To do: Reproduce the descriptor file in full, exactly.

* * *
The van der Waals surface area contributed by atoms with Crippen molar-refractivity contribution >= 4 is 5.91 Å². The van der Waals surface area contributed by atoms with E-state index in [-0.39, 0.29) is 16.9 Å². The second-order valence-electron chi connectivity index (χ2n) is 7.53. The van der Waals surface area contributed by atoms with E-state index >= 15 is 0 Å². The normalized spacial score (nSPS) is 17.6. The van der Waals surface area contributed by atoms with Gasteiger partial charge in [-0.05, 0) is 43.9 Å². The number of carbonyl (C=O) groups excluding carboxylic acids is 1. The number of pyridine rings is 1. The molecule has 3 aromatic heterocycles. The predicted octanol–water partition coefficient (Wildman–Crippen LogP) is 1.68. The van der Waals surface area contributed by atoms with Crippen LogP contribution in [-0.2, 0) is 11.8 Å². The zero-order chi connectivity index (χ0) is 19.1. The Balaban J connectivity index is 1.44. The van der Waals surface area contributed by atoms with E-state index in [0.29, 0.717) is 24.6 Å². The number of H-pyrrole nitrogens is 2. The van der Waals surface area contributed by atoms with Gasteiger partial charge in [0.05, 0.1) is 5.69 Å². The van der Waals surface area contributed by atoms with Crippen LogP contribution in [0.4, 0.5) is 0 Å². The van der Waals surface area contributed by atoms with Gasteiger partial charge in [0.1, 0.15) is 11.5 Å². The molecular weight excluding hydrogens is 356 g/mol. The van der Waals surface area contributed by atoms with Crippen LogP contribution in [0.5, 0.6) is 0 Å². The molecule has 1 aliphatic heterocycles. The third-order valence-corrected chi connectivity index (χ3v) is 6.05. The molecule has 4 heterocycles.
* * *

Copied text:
The van der Waals surface area contributed by atoms with Crippen molar-refractivity contribution >= 4 is 5.91 Å². The van der Waals surface area contributed by atoms with E-state index in [-0.39, 0.29) is 16.9 Å². The second-order valence-electron chi connectivity index (χ2n) is 7.53. The van der Waals surface area contributed by atoms with E-state index >= 15 is 0 Å². The normalized spacial score (nSPS) is 17.6. The van der Waals surface area contributed by atoms with Gasteiger partial charge in [-0.05, 0) is 43.9 Å². The number of carbonyl (C=O) groups excluding carboxylic acids is 1. The number of pyridine rings is 1. The molecule has 3 aromatic heterocycles. The predicted octanol–water partition coefficient (Wildman–Crippen LogP) is 1.68. The van der Waals surface area contributed by atoms with Crippen LogP contribution in [-0.2, 0) is 11.8 Å². The zero-order chi connectivity index (χ0) is 19.1. The Balaban J connectivity index is 1.44. The van der Waals surface area contributed by atoms with E-state index in [0.29, 0.717) is 24.6 Å². The number of H-pyrrole nitrogens is 2. The van der Waals surface area contributed by atoms with Gasteiger partial charge in [0.05, 0.1) is 5.69 Å². The van der Waals surface area contributed by atoms with Crippen LogP contribution in [0.4, 0.5) is 0 Å². The van der Waals surface area contributed by atoms with Gasteiger partial charge in [0.1, 0.15) is 11.5 Å². The molecular weight excluding hydrogens is 356 g/mol. The van der Waals surface area contributed by atoms with Crippen LogP contribution in [0.5, 0.6) is 0 Å². The molecule has 1 aliphatic heterocycles. The third-order valence-corrected chi connectivity index (χ3v) is 6.05. The molecule has 4 heterocycles.